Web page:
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A Leap Of Faith

A few weeks ago, my friend was reading my tarot cards and I drew the grasshopper card. The grasshopper card "asks us to take a leap of faith and in a new direction. It is an affirmation to move forward and to do it boldly. You can move forward in confidence knowing that you are going in the right direction. The Grasshopper says to pay attention to your inner voice as it will not lead you astray. If it feels good in your heart and your gut then you know that you can safely proceed. Now is the time to trust your inner being, trust your instincts as it will lead you to great successes."

Whether or not you believe in that kind of thing, I believe that small little detail in my day was a sign from the universe telling me to trust myself. Earlier that same day, I asked my boss to have a conversation about something very serious and personal. I wanted to be up front with my employer so that they weren't only aware, but so we could attempt to find a compromise. In that conversation, I told him how I had been feeling for the past six months. I was depressed. I took all of the tests and all signs pointed towards it. I was feeling worthless, as if my life had no meaning, trapped, sad, and exhausted. This was unusual for me, because up until that point I was someone who was usually so optimistic. I never went to the doctor because I knew what the problem was and made a personal decision to not take medicine for it, but I knew how I was feeling. I knew I wasn't myself. I knew I needed to do something about it.

Drawing the Grasshopper card at the end of that day motivated me to think more about what I was doing with my life and how I needed to make some changes to honor my happiness. Tylar was getting worried, and so was I.

I called my mom three weeks into the job telling her the same thing I told my boss last week. I was bored, I felt no meaning, and that I was just... sad. We agreed that maybe it was an adjustment period and to give it time. I was going through a lot of change between moving across the country, leaving my friends and family, and starting a new, big girl job. The feelings continued, but winter came and I decided to blame it on the season. When winter was over and my feelings only intensified, I knew it wasn't the season anymore... it was my lifestyle. It wasn't winter that was making me cry on my lunch breaks, it wasn't change that was making me feel as if I had no purpose, it wasn't the adjustment period making it hard for me to get out of bed every morning, it was me trying to avoid the fact that it was my job making me unhappy. It wasn't the job or the company that was the problem, it was the fact that being locked in an office for forty hours a week is a situation I can't handle. I loved all of my coworkers and didn't want to leave them, but it was taking everything out of me.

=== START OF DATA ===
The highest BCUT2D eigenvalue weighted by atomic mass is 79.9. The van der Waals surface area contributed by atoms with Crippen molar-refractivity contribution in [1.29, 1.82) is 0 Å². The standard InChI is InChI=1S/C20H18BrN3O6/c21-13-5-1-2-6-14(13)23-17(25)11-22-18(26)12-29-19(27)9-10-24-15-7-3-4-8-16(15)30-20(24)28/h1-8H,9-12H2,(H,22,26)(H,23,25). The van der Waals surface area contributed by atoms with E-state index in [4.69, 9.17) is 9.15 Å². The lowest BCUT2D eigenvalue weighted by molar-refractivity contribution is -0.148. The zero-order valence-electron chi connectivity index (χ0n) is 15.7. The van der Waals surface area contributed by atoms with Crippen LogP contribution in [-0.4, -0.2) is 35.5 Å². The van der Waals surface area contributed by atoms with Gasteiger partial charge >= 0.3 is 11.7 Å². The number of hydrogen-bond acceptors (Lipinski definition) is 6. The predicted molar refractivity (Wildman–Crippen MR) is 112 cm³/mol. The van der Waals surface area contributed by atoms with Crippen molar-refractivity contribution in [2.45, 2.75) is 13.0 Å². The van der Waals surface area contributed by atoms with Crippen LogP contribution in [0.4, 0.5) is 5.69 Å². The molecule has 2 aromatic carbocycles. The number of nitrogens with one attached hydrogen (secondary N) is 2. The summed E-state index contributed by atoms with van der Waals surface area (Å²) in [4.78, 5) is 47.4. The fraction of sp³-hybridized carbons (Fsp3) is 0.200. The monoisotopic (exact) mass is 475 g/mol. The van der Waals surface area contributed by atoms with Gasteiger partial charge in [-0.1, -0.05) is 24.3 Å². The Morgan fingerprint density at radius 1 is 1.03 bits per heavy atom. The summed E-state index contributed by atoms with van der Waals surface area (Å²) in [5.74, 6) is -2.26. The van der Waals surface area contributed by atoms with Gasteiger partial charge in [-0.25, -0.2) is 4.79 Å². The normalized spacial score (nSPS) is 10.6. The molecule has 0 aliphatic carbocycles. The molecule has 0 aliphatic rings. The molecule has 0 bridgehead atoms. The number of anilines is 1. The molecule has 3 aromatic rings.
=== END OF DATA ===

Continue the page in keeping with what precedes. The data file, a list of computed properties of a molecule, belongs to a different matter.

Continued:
Awhile back, my dad called me and asked what was wrong. When I told him how upset I was, he told me that was 'just life' and something I should deal with. The way my dad was raised made him believe that was right. In the last generation, it was completely normal to graduate high school (or college, if you were lucky) and work a job you didn't like for years just to put food on the table. They had families young and they had to provide. I completely understand what made him feel that way, but I had to pull myself out of that "it's just life" hole and think about what was best for me. It's 2019 and the world is shifting. I don't plan on having kids. I'm looking out for me. I had money saved up from collaborations and freelance accounts, and I needed to make a move before it got worse. I needed to take a leap of faith.